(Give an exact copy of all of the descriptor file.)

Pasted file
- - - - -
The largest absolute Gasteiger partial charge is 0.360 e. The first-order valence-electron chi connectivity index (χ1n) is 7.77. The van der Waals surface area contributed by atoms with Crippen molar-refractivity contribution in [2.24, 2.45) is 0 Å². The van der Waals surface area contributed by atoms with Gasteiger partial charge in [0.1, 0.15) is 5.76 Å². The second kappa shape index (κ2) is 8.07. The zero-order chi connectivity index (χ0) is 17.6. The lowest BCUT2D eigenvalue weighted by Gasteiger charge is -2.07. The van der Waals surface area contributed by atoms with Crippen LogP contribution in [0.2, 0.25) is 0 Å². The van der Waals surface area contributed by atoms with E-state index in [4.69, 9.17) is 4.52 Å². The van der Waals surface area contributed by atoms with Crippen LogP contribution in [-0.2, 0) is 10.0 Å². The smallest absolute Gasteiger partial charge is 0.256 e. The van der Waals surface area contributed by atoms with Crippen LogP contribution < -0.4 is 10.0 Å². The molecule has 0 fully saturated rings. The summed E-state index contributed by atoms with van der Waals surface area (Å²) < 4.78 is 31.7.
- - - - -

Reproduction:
The largest absolute Gasteiger partial charge is 0.360 e. The first-order valence-electron chi connectivity index (χ1n) is 7.77. The van der Waals surface area contributed by atoms with Crippen molar-refractivity contribution in [2.24, 2.45) is 0 Å². The van der Waals surface area contributed by atoms with Gasteiger partial charge in [0.1, 0.15) is 5.76 Å². The second kappa shape index (κ2) is 8.07. The zero-order chi connectivity index (χ0) is 17.6. The lowest BCUT2D eigenvalue weighted by Gasteiger charge is -2.07. The van der Waals surface area contributed by atoms with Crippen LogP contribution in [0.2, 0.25) is 0 Å². The van der Waals surface area contributed by atoms with E-state index in [4.69, 9.17) is 4.52 Å². The van der Waals surface area contributed by atoms with Crippen LogP contribution in [-0.2, 0) is 10.0 Å². The smallest absolute Gasteiger partial charge is 0.256 e. The van der Waals surface area contributed by atoms with Crippen LogP contribution < -0.4 is 10.0 Å². The molecule has 0 fully saturated rings. The summed E-state index contributed by atoms with van der Waals surface area (Å²) < 4.78 is 31.7.